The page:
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Saturday, October 16, 2004

Ankara should be wary of Brussels

Owen Matthews in the latest issue of the Spectator is trying to tell the Turks what I have been saying to them for years.

Despite the fact that most Turks equate entering the EU with winning the lottery, it will be a terrible thing for Turkey That Turkey will change the EU for the better is clear, the bigger the Union, the greater the centripetal forces within it, and the more difficult it will be to create a United States of Europe ruled from Brussels.
Hence the support for Turkeys membership from countries like the UK and other less federalist nations.
Countries like Iceland and Norway, which have chosen to stay on the fringes of the Union but not be in it, can reap great economic benefits. This is especially true of Turkey, which, unlike the above-mentioned countries, has the added competitive advantage of a huge, cheap labour market. Turkey has the best of both worlds, it is in Europes customs union, and can trade freely with the EU while remaining outside its constrictive practices such as the social chapter, the 48 hour week and the crushing raft of health and safety and environmental legislation which make it so expensive to do business inside Europe.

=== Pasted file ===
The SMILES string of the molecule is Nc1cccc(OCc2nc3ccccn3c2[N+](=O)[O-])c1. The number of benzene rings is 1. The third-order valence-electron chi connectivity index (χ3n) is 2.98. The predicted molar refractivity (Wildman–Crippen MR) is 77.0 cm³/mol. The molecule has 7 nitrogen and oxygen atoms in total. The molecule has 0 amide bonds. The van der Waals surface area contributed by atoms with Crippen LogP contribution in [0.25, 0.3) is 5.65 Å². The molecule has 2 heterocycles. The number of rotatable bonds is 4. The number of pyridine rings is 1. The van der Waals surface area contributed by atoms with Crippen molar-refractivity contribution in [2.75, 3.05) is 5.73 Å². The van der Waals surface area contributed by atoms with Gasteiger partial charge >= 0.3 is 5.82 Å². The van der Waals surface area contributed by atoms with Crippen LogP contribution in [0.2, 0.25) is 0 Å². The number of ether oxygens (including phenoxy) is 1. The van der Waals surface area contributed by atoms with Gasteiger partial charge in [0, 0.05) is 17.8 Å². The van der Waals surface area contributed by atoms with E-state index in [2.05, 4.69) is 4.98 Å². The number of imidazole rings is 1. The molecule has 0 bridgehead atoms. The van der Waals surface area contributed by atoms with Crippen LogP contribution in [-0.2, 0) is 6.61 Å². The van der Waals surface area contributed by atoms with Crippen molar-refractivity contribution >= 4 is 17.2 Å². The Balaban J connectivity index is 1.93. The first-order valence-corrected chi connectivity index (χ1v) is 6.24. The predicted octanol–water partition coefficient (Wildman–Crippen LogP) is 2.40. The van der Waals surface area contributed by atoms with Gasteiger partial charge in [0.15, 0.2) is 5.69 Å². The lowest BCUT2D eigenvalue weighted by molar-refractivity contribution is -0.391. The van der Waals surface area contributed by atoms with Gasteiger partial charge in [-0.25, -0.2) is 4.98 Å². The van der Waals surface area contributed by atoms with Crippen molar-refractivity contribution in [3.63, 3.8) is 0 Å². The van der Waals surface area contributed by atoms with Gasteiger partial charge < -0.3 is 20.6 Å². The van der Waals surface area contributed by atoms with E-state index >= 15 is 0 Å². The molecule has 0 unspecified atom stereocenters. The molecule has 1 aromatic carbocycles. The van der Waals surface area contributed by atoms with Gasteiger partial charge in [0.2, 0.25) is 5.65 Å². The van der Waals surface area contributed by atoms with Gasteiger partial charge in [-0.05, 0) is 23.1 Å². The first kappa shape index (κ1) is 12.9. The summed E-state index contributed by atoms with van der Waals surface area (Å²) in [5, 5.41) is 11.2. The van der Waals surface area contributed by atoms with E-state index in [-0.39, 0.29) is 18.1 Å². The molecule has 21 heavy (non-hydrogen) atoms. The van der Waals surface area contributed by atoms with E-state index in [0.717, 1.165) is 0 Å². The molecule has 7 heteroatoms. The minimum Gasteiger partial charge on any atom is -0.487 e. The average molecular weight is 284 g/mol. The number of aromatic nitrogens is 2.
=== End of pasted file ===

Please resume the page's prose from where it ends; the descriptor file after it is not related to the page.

Turkey is a country where anything up to half of the economy exists in a twilight world where regulations and taxes do not exist. The addition of the burden of EU law to those larger companies which do not benefit from tax evasion will absolutely cripple them. The smaller companies will ignore the new regulations just as they do the existing ones. As it is these big companies that are driving the modernisation of the country, and it is here that the educated elite work, EU membership could potentially push Turkey back into the dark ages.
Turkey would do far better if it worked to cut down on its own corruption and bureaucracy (instead of importing Brussels’s), make foreign investment easier by scrapping regulation (instead of increasing it), and foster a functional banking sector. Turks, in their pride, have a horror of the kind of privileged relationship sort of membership that the German Christian Democrats leader Angela Merkel proposes, assuming it to be the synonym of second class citizenship. But they are wrong: associate membership is closer to Turkey’s fundamental interests.
Since 1997, Turkey has had a customs union with the EU, a one sided one that excludes textiles and agriculture, Turkeys two biggest sectors. Despite the obvious disadvantages, Turkeys exports to the EU have exploded in the years since. Productivity has risen, and companies have moved up the value chain. The coming of the EU stranglehold, will chase much of this new industry and opportunities away from Turkey to the far east or elsewhere. Turkey will then become trapped in poverty, unable to pull itself up and kept alive on EU welfare. Lets hope for the sake of the Turks that something gets in the way of them realising their dream.

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